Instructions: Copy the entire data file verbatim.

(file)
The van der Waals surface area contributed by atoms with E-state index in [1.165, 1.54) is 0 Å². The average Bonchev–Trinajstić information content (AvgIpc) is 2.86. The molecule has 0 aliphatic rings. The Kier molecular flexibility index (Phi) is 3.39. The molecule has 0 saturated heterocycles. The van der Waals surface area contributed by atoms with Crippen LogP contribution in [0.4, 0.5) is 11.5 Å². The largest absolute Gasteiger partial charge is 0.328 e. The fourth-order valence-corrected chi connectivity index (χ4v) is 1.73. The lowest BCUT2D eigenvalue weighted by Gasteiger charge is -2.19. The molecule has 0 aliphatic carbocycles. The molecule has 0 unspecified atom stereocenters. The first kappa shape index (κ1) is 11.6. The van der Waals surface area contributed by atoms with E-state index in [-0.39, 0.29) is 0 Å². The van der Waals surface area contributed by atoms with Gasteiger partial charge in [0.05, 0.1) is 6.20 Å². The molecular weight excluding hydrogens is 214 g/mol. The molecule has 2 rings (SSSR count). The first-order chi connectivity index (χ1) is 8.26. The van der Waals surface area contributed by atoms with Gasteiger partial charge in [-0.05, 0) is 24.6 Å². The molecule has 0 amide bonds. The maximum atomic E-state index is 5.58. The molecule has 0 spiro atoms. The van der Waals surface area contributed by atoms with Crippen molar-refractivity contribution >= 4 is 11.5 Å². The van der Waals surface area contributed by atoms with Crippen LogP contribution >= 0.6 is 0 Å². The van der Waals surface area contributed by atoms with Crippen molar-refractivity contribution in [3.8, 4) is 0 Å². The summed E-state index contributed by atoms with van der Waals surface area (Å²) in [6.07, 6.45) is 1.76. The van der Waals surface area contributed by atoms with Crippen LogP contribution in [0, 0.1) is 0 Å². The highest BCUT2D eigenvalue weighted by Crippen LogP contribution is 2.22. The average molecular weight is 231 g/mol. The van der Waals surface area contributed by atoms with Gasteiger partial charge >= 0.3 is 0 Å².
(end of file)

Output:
The van der Waals surface area contributed by atoms with E-state index in [1.165, 1.54) is 0 Å². The average Bonchev–Trinajstić information content (AvgIpc) is 2.86. The molecule has 0 aliphatic rings. The Kier molecular flexibility index (Phi) is 3.39. The molecule has 0 saturated heterocycles. The van der Waals surface area contributed by atoms with Crippen LogP contribution in [0.4, 0.5) is 11.5 Å². The largest absolute Gasteiger partial charge is 0.328 e. The fourth-order valence-corrected chi connectivity index (χ4v) is 1.73. The lowest BCUT2D eigenvalue weighted by Gasteiger charge is -2.19. The molecule has 0 aliphatic carbocycles. The molecule has 0 unspecified atom stereocenters. The first kappa shape index (κ1) is 11.6. The van der Waals surface area contributed by atoms with E-state index in [-0.39, 0.29) is 0 Å². The van der Waals surface area contributed by atoms with Gasteiger partial charge in [0.05, 0.1) is 6.20 Å². The molecular weight excluding hydrogens is 214 g/mol. The molecule has 2 rings (SSSR count). The first-order chi connectivity index (χ1) is 8.26. The van der Waals surface area contributed by atoms with Gasteiger partial charge in [-0.05, 0) is 24.6 Å². The molecule has 0 amide bonds. The maximum atomic E-state index is 5.58. The molecule has 0 spiro atoms. The van der Waals surface area contributed by atoms with Crippen molar-refractivity contribution >= 4 is 11.5 Å². The van der Waals surface area contributed by atoms with Crippen LogP contribution >= 0.6 is 0 Å². The van der Waals surface area contributed by atoms with Crippen molar-refractivity contribution in [3.8, 4) is 0 Å². The summed E-state index contributed by atoms with van der Waals surface area (Å²) in [6.07, 6.45) is 1.76. The van der Waals surface area contributed by atoms with Crippen LogP contribution in [0, 0.1) is 0 Å². The highest BCUT2D eigenvalue weighted by Crippen LogP contribution is 2.22. The average molecular weight is 231 g/mol. The van der Waals surface area contributed by atoms with Gasteiger partial charge >= 0.3 is 0 Å².